UK - Company reporting requirements should be extended to reflect the ethical concerns of pension fund trustees, corporate governance experts claim.
They point out that while the department for trade and industry’s Operating and Financial Review – which is currently out for industry consultation – provides “welcome clarification” on reporting expectations, it should go further.
The review will be an annual report to shareholders covering the key drivers of performance and will be required from all UK listed companies.
Henderson Global Investors head of corporate engagement Rob Lake said the OFR was seen as a “positive step” by the investment community but there were limitations to the current proposals.
He called for the requirements to be extended to non-UK companies which are listed in London, and to large private companies. Lake also wants the wording of the requirement to be extended to include ethical strategies of companies to reflect a “steady interest” among trustees.
He said: “The biggest corporate scandals in recent years – such as Enron – have been on ethical issues. It is crystal clear a company’s ethical performance is closely linked to shareholder value.”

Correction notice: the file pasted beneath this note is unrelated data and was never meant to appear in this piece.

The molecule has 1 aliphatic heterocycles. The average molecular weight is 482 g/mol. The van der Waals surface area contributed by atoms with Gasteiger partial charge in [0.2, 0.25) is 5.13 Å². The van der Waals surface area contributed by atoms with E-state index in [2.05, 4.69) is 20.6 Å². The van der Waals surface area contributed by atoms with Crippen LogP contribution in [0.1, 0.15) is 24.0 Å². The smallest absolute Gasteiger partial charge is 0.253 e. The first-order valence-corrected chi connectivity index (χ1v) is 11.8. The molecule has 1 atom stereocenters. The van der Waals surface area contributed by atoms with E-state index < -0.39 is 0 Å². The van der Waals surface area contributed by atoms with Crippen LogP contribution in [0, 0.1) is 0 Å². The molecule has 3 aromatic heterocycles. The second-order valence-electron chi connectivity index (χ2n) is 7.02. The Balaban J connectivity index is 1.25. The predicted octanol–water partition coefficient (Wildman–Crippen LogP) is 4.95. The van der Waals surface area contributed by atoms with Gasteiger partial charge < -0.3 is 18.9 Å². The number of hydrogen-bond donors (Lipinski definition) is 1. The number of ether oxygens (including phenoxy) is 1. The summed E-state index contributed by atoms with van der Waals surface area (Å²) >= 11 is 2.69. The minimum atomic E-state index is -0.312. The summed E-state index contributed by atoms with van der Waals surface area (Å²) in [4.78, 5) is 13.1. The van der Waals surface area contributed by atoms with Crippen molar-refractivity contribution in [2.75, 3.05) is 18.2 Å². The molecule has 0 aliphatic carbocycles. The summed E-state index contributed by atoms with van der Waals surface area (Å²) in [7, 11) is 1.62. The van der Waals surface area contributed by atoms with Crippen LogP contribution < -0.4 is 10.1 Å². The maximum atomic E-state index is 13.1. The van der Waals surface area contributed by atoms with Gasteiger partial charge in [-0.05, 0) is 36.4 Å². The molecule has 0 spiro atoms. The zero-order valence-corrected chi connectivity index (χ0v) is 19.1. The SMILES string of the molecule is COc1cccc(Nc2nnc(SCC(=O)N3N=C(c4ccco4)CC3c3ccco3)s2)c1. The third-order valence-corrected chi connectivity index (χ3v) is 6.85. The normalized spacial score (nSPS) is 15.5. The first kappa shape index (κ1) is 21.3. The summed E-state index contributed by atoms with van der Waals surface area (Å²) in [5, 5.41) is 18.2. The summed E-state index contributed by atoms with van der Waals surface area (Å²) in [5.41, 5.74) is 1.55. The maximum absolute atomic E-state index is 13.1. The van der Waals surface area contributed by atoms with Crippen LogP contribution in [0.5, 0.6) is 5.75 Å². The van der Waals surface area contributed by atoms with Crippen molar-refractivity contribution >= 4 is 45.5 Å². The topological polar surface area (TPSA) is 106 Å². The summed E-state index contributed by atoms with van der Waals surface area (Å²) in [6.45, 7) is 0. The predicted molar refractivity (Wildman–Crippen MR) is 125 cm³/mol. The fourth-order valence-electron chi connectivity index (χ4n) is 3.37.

Insight Investment investor responsibility director Rory Sullivan said the wording of the OFR should be brought into line with amendments to the Pensions Act 2000.
This states that trustees of occupational schemes must disclose the extent to which social, environmental and ethical considerations are taken into account in their investment strategies in their statement of investment principles.
Sullivan said that including the concept of corporate responsibility in the OFR would help align company reporting requirements with the corresponding information needed from trustees.
He said: “This would provide a useful signal to companies that these issues are squarely on investors’ radar screens.”
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